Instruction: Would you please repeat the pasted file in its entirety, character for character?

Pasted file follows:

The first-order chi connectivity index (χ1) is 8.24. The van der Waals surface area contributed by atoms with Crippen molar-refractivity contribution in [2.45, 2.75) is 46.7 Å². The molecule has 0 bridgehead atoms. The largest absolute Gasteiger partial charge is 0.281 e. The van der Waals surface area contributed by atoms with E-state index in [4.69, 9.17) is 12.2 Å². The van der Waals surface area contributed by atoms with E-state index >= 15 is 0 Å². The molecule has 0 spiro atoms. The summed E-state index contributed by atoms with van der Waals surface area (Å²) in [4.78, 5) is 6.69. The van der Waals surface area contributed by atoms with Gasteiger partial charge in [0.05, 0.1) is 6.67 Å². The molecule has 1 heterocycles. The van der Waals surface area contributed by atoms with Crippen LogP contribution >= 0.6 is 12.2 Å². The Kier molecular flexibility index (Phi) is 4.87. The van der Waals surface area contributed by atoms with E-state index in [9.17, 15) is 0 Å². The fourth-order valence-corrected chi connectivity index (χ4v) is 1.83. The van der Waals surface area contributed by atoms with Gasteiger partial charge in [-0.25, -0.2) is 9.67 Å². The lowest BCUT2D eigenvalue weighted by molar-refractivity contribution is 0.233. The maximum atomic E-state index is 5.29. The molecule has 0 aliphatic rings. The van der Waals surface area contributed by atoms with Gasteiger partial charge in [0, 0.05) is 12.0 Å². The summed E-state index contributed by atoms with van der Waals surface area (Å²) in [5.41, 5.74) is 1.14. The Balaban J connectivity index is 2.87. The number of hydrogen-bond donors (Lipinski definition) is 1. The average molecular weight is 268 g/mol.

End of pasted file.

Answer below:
The first-order chi connectivity index (χ1) is 8.24. The van der Waals surface area contributed by atoms with Crippen molar-refractivity contribution in [2.45, 2.75) is 46.7 Å². The molecule has 0 bridgehead atoms. The largest absolute Gasteiger partial charge is 0.281 e. The van der Waals surface area contributed by atoms with E-state index in [4.69, 9.17) is 12.2 Å². The van der Waals surface area contributed by atoms with E-state index >= 15 is 0 Å². The molecule has 0 spiro atoms. The summed E-state index contributed by atoms with van der Waals surface area (Å²) in [4.78, 5) is 6.69. The van der Waals surface area contributed by atoms with Gasteiger partial charge in [0.05, 0.1) is 6.67 Å². The molecule has 1 heterocycles. The van der Waals surface area contributed by atoms with Crippen LogP contribution >= 0.6 is 12.2 Å². The Kier molecular flexibility index (Phi) is 4.87. The van der Waals surface area contributed by atoms with E-state index in [9.17, 15) is 0 Å². The fourth-order valence-corrected chi connectivity index (χ4v) is 1.83. The van der Waals surface area contributed by atoms with Gasteiger partial charge in [-0.25, -0.2) is 9.67 Å². The lowest BCUT2D eigenvalue weighted by molar-refractivity contribution is 0.233. The maximum atomic E-state index is 5.29. The molecule has 0 aliphatic rings. The van der Waals surface area contributed by atoms with Gasteiger partial charge in [0, 0.05) is 12.0 Å². The summed E-state index contributed by atoms with van der Waals surface area (Å²) in [5.41, 5.74) is 1.14. The Balaban J connectivity index is 2.87. The number of hydrogen-bond donors (Lipinski definition) is 1. The average molecular weight is 268 g/mol.